“Each and every child has an imagination…”

“Each and every child has an imagination. Some are wilder than others, but all children have them.”

From the second sentence, I’m not sure whether some children are wilder than others, or some imaginations are wilder than others; but of course I know the student meant the latter.

The real stumbling block for me here is a reflection of what the student incorrectly saw as a stumbling block. It’s the on-the-fly second-guessing that can legitimately be part of the drafting process but shouldn’t remain in the final version. “Each and every child has an imagination.” YES! We recognize children’s imaginations, celebrate them, and then in the name of developing or channeling them we narrow or squash them. My student really doesn’t need the “each and every,” since both words count one by one and thereby do the same job: “each child” and “every child” are the same idea and the same entity. But “each and every” has become a cliché because it continues to serve a purpose for a writer or speaker by emphasizing the idea it expresses. So, okay.

And then the writer second-guesses herself—Am I being too emphatic here? Is this too strong a generalization?—and pulls back: “Some are wilder than others.”

And then the double-reverse, just in case the second guess has moved her away from the point she was trying to make: “but all children have them.”

So she’s back where she began, but now that confident step has become a totter, the idea has been vitiated, and the reader has lost some faith in the writer’s convictions.

This kind of drafting behavior is very common in student writers, and we who sit in judgment on their efforts probably exacerbate it. Maybe we unintentionally imply that good writing and wild imaginations are incompatible, that successful writing is all about caution. If so, we (I) have to communicate more effectively that we want students to take risks, to make bold assertions and then do the hard work of validating them rather than to offer tepid generalizations that aren’t worth the trouble of supporting.

I offer the post today in memory of Steve Jobs, who trusted his wild imagination and changed the world.


About RAB

Teacher of English writing and literature (college-level); academic-freedom activist; editor and copy editor; theater director, costumer, actress, playwright. View all posts by RAB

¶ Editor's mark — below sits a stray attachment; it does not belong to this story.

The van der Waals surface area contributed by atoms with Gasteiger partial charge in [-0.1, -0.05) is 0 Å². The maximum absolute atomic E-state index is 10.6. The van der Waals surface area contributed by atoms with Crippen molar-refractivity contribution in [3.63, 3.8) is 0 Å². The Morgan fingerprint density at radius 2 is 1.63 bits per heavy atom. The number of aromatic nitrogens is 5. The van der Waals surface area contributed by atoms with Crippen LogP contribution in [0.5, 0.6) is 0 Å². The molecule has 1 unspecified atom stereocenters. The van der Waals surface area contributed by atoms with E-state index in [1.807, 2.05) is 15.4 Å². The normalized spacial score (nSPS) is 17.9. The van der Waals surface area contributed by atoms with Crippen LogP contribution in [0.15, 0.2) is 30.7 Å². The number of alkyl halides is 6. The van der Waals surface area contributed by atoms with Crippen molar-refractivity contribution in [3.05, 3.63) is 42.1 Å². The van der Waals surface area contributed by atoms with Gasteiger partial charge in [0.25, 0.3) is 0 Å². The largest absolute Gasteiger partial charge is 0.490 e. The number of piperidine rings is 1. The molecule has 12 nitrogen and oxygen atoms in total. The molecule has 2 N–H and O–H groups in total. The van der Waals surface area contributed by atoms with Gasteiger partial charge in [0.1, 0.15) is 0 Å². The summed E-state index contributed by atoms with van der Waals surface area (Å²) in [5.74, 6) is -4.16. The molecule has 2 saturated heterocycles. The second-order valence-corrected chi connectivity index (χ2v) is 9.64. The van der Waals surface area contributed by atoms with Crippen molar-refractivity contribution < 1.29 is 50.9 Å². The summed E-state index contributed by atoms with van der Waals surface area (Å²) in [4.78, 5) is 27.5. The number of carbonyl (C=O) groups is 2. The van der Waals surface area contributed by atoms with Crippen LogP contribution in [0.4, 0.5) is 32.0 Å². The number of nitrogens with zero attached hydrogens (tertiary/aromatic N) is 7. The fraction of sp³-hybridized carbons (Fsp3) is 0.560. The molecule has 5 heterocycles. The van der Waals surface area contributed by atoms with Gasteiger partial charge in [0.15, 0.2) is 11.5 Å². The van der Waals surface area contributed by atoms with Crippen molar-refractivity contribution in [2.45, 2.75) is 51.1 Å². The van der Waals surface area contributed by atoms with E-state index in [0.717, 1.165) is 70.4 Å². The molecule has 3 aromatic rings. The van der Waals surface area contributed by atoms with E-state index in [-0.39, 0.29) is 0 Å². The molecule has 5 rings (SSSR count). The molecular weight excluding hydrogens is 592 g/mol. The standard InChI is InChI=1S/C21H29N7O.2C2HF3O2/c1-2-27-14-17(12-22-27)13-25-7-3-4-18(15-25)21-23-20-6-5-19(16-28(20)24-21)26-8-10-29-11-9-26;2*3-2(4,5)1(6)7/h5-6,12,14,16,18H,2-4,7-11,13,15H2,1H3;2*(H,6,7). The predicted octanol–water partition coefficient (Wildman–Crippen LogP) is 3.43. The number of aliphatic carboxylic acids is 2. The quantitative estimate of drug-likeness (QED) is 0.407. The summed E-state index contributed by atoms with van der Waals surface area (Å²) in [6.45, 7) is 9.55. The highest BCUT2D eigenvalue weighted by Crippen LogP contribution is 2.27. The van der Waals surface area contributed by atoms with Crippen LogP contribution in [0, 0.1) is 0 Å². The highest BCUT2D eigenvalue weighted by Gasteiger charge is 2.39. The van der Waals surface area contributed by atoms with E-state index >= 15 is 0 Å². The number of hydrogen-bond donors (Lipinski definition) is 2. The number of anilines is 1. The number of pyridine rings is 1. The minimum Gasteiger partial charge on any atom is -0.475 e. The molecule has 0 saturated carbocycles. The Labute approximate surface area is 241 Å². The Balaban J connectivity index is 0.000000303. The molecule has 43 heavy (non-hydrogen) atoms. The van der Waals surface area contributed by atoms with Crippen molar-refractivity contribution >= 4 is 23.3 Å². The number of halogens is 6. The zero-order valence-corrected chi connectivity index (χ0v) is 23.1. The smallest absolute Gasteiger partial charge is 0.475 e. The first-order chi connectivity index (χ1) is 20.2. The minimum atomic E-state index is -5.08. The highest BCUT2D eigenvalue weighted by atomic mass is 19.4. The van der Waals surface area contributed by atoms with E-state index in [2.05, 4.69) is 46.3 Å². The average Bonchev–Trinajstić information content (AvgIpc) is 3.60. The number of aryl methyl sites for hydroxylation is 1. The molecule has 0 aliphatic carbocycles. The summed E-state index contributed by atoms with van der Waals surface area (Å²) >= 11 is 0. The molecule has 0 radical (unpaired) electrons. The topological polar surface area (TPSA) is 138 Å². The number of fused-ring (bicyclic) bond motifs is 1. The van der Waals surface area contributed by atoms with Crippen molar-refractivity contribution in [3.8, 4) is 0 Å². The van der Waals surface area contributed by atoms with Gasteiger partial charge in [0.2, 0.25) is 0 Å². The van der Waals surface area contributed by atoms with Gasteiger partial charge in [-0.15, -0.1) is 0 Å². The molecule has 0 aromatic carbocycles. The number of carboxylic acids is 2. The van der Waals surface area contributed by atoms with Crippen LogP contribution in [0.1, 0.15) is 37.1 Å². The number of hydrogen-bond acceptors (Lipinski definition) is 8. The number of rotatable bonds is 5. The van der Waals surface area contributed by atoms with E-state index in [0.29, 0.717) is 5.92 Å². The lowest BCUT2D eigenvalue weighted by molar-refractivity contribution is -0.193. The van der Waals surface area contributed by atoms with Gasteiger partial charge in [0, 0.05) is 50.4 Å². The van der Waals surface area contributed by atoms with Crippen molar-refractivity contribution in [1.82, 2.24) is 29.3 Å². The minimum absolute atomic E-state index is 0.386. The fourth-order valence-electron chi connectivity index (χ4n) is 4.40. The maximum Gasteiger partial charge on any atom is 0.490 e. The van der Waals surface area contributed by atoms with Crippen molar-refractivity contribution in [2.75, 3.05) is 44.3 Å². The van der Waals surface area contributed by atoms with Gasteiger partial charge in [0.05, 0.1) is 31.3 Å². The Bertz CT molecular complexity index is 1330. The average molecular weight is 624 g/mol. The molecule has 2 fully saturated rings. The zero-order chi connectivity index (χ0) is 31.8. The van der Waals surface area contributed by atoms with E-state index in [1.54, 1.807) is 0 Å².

3 responses to ““Each and every child has an imagination…”

  • Mary Jane Schaefer

    Ah, to trust your wild imagination! How many kids are raised to allow that–that is the question.

    Years ago I had a friend who was addicted to psychotherapy. One of the groups she belonged to had this experience: The leader (a.k.a. the shrink) asked them all to try and remember a time when they had expressed positive feelings and hopes about themselves within their family circles. There was an immediate reaction: wild laughter. They recognized immediately what he was getting at. Then came the stories of the “Who do you think you are” variety.

    That’s how I was raised. But, now, children get a double message–So many of them get over-praised, they over-estimate just how great their natural gifts are. But, they’re also getting the value message that the only thing worth doing is what will bring in dough and a luxurious life-style. I assume this is still happening, although maybe the state of the world has changed some or all of this trend. But will Safely/Security become the pot of gold, just as it did for our parents who lived through the Great Depression?

  • “Poe’s writing style seems to really bring out the reader’s emotions…” « You Knew What I Meant

    […] Today’s Horror comes from the “Why didn’t you just stop there?” department. […]

  • whitt88

    You’ve made me understand how bumpy the road to a good education is, and how we should go back and fill in the potholes.

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